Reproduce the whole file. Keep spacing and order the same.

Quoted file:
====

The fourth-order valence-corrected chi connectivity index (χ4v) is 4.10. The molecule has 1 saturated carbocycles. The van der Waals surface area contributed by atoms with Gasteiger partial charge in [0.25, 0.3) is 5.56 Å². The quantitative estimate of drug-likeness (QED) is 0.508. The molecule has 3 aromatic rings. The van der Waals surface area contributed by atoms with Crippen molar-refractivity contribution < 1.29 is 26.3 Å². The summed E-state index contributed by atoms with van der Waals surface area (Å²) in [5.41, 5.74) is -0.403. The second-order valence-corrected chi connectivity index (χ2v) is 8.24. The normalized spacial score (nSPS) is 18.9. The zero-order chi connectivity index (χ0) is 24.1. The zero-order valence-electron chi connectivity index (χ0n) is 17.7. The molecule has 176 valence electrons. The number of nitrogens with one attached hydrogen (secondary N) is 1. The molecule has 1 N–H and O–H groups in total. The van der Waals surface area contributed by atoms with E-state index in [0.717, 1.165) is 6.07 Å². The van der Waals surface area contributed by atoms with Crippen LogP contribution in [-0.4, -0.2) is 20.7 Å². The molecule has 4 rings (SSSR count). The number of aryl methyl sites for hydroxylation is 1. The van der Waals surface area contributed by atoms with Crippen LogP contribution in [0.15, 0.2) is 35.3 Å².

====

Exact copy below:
The fourth-order valence-corrected chi connectivity index (χ4v) is 4.10. The molecule has 1 saturated carbocycles. The van der Waals surface area contributed by atoms with Gasteiger partial charge in [0.25, 0.3) is 5.56 Å². The quantitative estimate of drug-likeness (QED) is 0.508. The molecule has 3 aromatic rings. The van der Waals surface area contributed by atoms with Crippen molar-refractivity contribution < 1.29 is 26.3 Å². The summed E-state index contributed by atoms with van der Waals surface area (Å²) in [5.41, 5.74) is -0.403. The second-order valence-corrected chi connectivity index (χ2v) is 8.24. The normalized spacial score (nSPS) is 18.9. The zero-order chi connectivity index (χ0) is 24.1. The zero-order valence-electron chi connectivity index (χ0n) is 17.7. The molecule has 176 valence electrons. The number of nitrogens with one attached hydrogen (secondary N) is 1. The molecule has 1 N–H and O–H groups in total. The van der Waals surface area contributed by atoms with E-state index in [0.717, 1.165) is 6.07 Å². The van der Waals surface area contributed by atoms with Crippen LogP contribution in [-0.4, -0.2) is 20.7 Å². The molecule has 4 rings (SSSR count). The number of aryl methyl sites for hydroxylation is 1. The van der Waals surface area contributed by atoms with Crippen LogP contribution in [0.15, 0.2) is 35.3 Å².